Part 26 By Vince Cutajar

I decided to test the ignition system using the Kiwi contact points and the spark plug in the cylinder head. Hooked everything up temporarily using hook up wire (looks like spaghetti junction) and connected it to a car battery. Turning the contact point cam by hand, I managed to get a decent spark in the plug.

After having a go at case hardening the wrist pin I made two brass end plates for the wrist pin which were eventually pressed in. Also the two piston rings were fitted on the piston and the piston fitted into the cylinder. It was not difficult to press the piston into the cylinder and the miniature ring compressor I had made was not used.
I was going to fit the crankshaft but then I remembered that every time I needed to untighten either the flywheel nut or the special nut retaining the gear I always had problems because I could not stop the crankshaft from turning. So I milled two flats on both threaded extremities of the crankshaft to lock the shaft from turning with a spanner.
I then fitted the con rod to the crankshaft  and then mounted the crankshaft to both halves of the crankcase.
After rough timing of the camshaft, and also fitted the ignition timing cover with its associated mechanism,  set the ignition cam position.

I also made up the H.T. lead using the NGK resistive spark plug cap.

All that remains to be done is grinding the valve seats.

I fitted the valves into the head using 600 grit grinding paste and an MT3 drill chuck. Put the valve in the head and clamped the valve from the end of the valve stem with the drill chuck. The inlet valve did not need a lot of work but the exhaust valve needed a fair bit of work.

Used a vacuum hand pump to check for valve seating. I then gave the head and valves a good cleanup in the ultrasonic cleaner to remove any traces of the grinding paste.
I re-assembled the cylinder head and bolted it to the engine.

I decided to try and start the engine to see if at least it would make any encouraging noise. I connected a plastic tube to the carb and filled it with fuel (unleaded gasolene) and gave the engine a twirl with the electric drill. Bad news. Not even the slightest indication of combustion in the engine.

Decided that further work on the engine will stop until I troubleshoot what is the problem.

Started off to check if the spark plug is working. Took the spark plug out and ran the engine again. Yes there is a spark but the problem is I do not know how a good spark should look like. Replaced the ht lead (which had a resisitive cap) with common wire and tried again. Again same spark (I think). Checked the plug gap and it is set at 0.5mm. Should I change this gap?

I increased the spark plug gap from 0.5mm to 0.6mm and had a closer look at the colour of the spark. It is whitish with blue edges.While turning the engine with the hand drill to see the spark, I realized something. OMG. I had been turning the engine in the wrong direction. After some unprounoucable phrases I cooled off a bit and put some fuel in and gave it another try. It still did not start but I think at one time I heard an encouraging splutter coming out of the engine.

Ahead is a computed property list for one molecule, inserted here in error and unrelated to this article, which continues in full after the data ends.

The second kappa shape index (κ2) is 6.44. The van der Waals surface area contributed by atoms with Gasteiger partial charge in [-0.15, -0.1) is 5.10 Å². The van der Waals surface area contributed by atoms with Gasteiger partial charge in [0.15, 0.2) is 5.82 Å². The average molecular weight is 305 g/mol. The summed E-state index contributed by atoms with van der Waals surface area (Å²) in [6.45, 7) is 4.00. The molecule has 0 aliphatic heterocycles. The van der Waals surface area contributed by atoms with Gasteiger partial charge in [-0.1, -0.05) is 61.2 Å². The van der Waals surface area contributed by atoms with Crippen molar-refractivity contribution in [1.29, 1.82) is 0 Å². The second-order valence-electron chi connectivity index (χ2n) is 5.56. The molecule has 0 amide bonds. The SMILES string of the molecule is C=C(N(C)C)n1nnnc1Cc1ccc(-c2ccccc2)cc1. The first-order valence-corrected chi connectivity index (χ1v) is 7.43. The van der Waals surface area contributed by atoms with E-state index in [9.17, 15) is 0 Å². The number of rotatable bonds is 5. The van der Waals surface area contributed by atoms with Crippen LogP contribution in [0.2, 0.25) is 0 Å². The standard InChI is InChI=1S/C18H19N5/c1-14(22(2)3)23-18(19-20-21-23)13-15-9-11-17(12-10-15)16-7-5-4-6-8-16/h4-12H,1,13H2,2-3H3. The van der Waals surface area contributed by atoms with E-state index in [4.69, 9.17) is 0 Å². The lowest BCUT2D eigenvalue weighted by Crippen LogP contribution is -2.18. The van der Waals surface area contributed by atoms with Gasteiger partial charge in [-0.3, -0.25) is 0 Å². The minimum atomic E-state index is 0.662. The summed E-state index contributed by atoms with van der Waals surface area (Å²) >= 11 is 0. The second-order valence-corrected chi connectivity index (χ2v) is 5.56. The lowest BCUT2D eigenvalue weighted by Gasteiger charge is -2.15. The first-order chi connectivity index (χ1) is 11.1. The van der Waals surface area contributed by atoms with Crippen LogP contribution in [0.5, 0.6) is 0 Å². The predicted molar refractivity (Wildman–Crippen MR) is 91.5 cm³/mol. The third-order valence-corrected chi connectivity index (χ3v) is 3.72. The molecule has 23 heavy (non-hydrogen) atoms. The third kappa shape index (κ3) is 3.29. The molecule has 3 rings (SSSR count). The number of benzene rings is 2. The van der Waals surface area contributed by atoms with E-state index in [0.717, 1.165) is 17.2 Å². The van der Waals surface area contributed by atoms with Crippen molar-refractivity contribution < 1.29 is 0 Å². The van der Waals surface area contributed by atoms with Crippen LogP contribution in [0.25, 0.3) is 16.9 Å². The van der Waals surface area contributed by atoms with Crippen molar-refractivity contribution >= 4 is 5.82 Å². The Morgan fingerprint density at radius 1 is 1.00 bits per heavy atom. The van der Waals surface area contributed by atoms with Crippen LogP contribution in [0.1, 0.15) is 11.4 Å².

I removed the cylinder head and started lapping the valve seats with toothpaste to remove the small leak that they had.

Eventually  the engine ran when trying to start with the electric drill but is not self-sustaining. My friend said that the spark and the timing are okay but just needs a bit more compression. When making the crankcase, I left the cylinder platform about 1mm higher to reduce the compression. Westbury suggested that a lower compression would make an easier starting engine.

While dismantling the engine to mill off that extra height on the crankcase I had another idea. Why not make a new longer piston and make it even tighter with no clearance at the top and make it 1 mm longer to cater for the extra material on the crankcase cylinder platform. 

Made the new piston from bar stock, connected the fuel line to the carb and, believe it or not, my electric drill gave up the ghost.

Bought a new electric drill. Hooked it up to a plastic pipe. Filled the pipe with fuel (no tank yet) and gave it a twirl.

OMG it runs! Only for short periods, as it runs out of fuel quickly, but at least now I know that it works. Unbelievable.

Now I can continue and finish it up. Still need to do the exhaust pipe, a base and some sort of fuel tank.

I visited an acquaintance with my engine, hopefully, to get a base done for it.

He is a retired wood-turner but still goes to his shop to tinker and do the odd job. He is an avid plane-spotter and sometimes I visit him and talk about his favorite subject.

I entered his shop holding my Kiwi in my hand with the temporary MDF base I am using. After commenting favourably about the engine he then said that that base will not do and went scurrying to the back of his shop. Came back with a piece of oak and said that this should do for the base. Thirty minutes later I was going out of his shop with a nice base for the Kiwi and the best part is that he refused payment for the job. My lucky day.

Decided to use the brass flange I previously used as a template. The tube is a tight push fit into the flange.
For the exhaust pipe, I annealed, bent, annealed and bent.  I was getting a flat area on the outside radius. Did not like it. So I redid it and bent a little less between annealing operations.
I silver soldered the exhaust pipe to the flange and pickled it in white vinegar. I cleaned it up  and fitted it to the cylinder head , gave the engine a run and it gives a nice motorcyle noise with the exhaust pipe.

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